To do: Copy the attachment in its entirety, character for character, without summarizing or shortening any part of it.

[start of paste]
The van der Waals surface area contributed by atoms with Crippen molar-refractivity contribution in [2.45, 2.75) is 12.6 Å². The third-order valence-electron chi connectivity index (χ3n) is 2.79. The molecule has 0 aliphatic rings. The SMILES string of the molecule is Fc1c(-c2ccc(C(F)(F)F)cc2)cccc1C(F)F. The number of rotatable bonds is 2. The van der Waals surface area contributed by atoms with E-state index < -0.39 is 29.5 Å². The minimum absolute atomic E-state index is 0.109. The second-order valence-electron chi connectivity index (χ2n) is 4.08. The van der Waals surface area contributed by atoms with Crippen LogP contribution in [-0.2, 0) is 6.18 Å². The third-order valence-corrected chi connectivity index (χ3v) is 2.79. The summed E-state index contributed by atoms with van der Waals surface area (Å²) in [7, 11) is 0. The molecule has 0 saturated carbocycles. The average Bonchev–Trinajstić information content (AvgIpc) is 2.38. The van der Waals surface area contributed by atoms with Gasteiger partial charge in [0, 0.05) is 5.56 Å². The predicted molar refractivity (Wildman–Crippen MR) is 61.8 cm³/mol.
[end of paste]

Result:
The van der Waals surface area contributed by atoms with Crippen molar-refractivity contribution in [2.45, 2.75) is 12.6 Å². The third-order valence-electron chi connectivity index (χ3n) is 2.79. The molecule has 0 aliphatic rings. The SMILES string of the molecule is Fc1c(-c2ccc(C(F)(F)F)cc2)cccc1C(F)F. The number of rotatable bonds is 2. The van der Waals surface area contributed by atoms with E-state index < -0.39 is 29.5 Å². The minimum absolute atomic E-state index is 0.109. The second-order valence-electron chi connectivity index (χ2n) is 4.08. The van der Waals surface area contributed by atoms with Crippen LogP contribution in [-0.2, 0) is 6.18 Å². The third-order valence-corrected chi connectivity index (χ3v) is 2.79. The summed E-state index contributed by atoms with van der Waals surface area (Å²) in [7, 11) is 0. The molecule has 0 saturated carbocycles. The average Bonchev–Trinajstić information content (AvgIpc) is 2.38. The van der Waals surface area contributed by atoms with Gasteiger partial charge in [0, 0.05) is 5.56 Å². The predicted molar refractivity (Wildman–Crippen MR) is 61.8 cm³/mol.